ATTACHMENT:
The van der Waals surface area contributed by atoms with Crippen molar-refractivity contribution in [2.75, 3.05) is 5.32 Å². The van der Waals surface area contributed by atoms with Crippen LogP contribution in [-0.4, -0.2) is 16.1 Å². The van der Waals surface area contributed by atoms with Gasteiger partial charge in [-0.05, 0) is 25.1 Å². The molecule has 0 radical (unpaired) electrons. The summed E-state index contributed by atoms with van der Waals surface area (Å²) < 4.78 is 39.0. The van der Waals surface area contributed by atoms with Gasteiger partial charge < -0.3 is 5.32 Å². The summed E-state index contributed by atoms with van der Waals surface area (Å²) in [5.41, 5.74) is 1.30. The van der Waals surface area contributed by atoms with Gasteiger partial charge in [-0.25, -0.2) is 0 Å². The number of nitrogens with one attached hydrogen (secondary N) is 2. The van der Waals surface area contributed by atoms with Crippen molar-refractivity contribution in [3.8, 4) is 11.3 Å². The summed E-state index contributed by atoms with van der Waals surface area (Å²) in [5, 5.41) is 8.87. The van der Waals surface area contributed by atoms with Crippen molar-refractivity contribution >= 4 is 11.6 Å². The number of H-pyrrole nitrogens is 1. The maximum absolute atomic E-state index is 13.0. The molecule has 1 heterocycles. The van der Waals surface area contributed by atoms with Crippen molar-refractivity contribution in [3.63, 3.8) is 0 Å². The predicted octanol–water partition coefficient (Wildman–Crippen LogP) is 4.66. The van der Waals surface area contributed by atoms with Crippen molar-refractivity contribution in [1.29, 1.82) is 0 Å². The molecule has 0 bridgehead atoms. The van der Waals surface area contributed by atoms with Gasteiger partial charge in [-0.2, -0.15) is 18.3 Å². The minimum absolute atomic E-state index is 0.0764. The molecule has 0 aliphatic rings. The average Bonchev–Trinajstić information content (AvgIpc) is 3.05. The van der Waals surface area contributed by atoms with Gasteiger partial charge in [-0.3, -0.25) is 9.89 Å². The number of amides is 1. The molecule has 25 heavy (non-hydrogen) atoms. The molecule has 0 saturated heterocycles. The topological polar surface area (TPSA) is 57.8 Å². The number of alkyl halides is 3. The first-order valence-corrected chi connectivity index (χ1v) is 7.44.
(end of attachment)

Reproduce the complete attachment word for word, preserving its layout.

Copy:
The van der Waals surface area contributed by atoms with Crippen molar-refractivity contribution in [2.75, 3.05) is 5.32 Å². The van der Waals surface area contributed by atoms with Crippen LogP contribution in [-0.4, -0.2) is 16.1 Å². The van der Waals surface area contributed by atoms with Gasteiger partial charge in [-0.05, 0) is 25.1 Å². The molecule has 0 radical (unpaired) electrons. The summed E-state index contributed by atoms with van der Waals surface area (Å²) < 4.78 is 39.0. The van der Waals surface area contributed by atoms with Gasteiger partial charge < -0.3 is 5.32 Å². The summed E-state index contributed by atoms with van der Waals surface area (Å²) in [5.41, 5.74) is 1.30. The van der Waals surface area contributed by atoms with Gasteiger partial charge in [-0.25, -0.2) is 0 Å². The number of nitrogens with one attached hydrogen (secondary N) is 2. The van der Waals surface area contributed by atoms with Crippen molar-refractivity contribution in [3.8, 4) is 11.3 Å². The summed E-state index contributed by atoms with van der Waals surface area (Å²) in [5, 5.41) is 8.87. The van der Waals surface area contributed by atoms with Crippen molar-refractivity contribution >= 4 is 11.6 Å². The number of H-pyrrole nitrogens is 1. The maximum absolute atomic E-state index is 13.0. The molecule has 1 heterocycles. The van der Waals surface area contributed by atoms with Crippen molar-refractivity contribution in [3.63, 3.8) is 0 Å². The predicted octanol–water partition coefficient (Wildman–Crippen LogP) is 4.66. The van der Waals surface area contributed by atoms with Crippen molar-refractivity contribution in [1.29, 1.82) is 0 Å². The molecule has 0 bridgehead atoms. The van der Waals surface area contributed by atoms with Gasteiger partial charge in [-0.2, -0.15) is 18.3 Å². The minimum absolute atomic E-state index is 0.0764. The molecule has 0 aliphatic rings. The average Bonchev–Trinajstić information content (AvgIpc) is 3.05. The van der Waals surface area contributed by atoms with Gasteiger partial charge in [-0.3, -0.25) is 9.89 Å². The number of amides is 1. The molecule has 25 heavy (non-hydrogen) atoms. The molecule has 0 saturated heterocycles. The topological polar surface area (TPSA) is 57.8 Å². The number of alkyl halides is 3. The first-order valence-corrected chi connectivity index (χ1v) is 7.44.